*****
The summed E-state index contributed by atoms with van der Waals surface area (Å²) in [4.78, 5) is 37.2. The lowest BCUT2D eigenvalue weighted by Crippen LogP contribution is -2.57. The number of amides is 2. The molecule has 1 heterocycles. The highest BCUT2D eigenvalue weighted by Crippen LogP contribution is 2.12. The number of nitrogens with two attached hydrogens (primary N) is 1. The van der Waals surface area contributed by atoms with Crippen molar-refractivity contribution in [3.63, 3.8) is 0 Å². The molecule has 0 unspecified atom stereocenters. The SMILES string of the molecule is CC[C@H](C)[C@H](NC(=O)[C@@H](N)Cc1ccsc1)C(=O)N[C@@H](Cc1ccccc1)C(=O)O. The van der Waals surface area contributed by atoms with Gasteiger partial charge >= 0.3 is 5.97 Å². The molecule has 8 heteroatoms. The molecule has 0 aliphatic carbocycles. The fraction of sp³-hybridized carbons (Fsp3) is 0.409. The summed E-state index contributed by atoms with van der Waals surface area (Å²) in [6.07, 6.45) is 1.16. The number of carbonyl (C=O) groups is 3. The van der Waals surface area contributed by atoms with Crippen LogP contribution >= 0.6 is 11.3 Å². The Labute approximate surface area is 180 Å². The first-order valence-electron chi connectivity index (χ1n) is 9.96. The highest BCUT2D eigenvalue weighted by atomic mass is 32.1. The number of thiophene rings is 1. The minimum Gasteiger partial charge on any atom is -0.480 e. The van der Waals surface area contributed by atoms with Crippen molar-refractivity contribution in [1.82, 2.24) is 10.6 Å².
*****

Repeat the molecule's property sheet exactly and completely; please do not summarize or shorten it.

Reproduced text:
The summed E-state index contributed by atoms with van der Waals surface area (Å²) in [4.78, 5) is 37.2. The lowest BCUT2D eigenvalue weighted by Crippen LogP contribution is -2.57. The number of amides is 2. The molecule has 1 heterocycles. The highest BCUT2D eigenvalue weighted by Crippen LogP contribution is 2.12. The number of nitrogens with two attached hydrogens (primary N) is 1. The van der Waals surface area contributed by atoms with Crippen molar-refractivity contribution in [3.63, 3.8) is 0 Å². The molecule has 0 unspecified atom stereocenters. The SMILES string of the molecule is CC[C@H](C)[C@H](NC(=O)[C@@H](N)Cc1ccsc1)C(=O)N[C@@H](Cc1ccccc1)C(=O)O. The van der Waals surface area contributed by atoms with Gasteiger partial charge >= 0.3 is 5.97 Å². The molecule has 8 heteroatoms. The molecule has 0 aliphatic carbocycles. The fraction of sp³-hybridized carbons (Fsp3) is 0.409. The summed E-state index contributed by atoms with van der Waals surface area (Å²) in [6.07, 6.45) is 1.16. The number of carbonyl (C=O) groups is 3. The van der Waals surface area contributed by atoms with Crippen LogP contribution >= 0.6 is 11.3 Å². The Labute approximate surface area is 180 Å². The first-order valence-electron chi connectivity index (χ1n) is 9.96. The highest BCUT2D eigenvalue weighted by atomic mass is 32.1. The number of thiophene rings is 1. The minimum Gasteiger partial charge on any atom is -0.480 e. The van der Waals surface area contributed by atoms with Crippen molar-refractivity contribution in [1.82, 2.24) is 10.6 Å².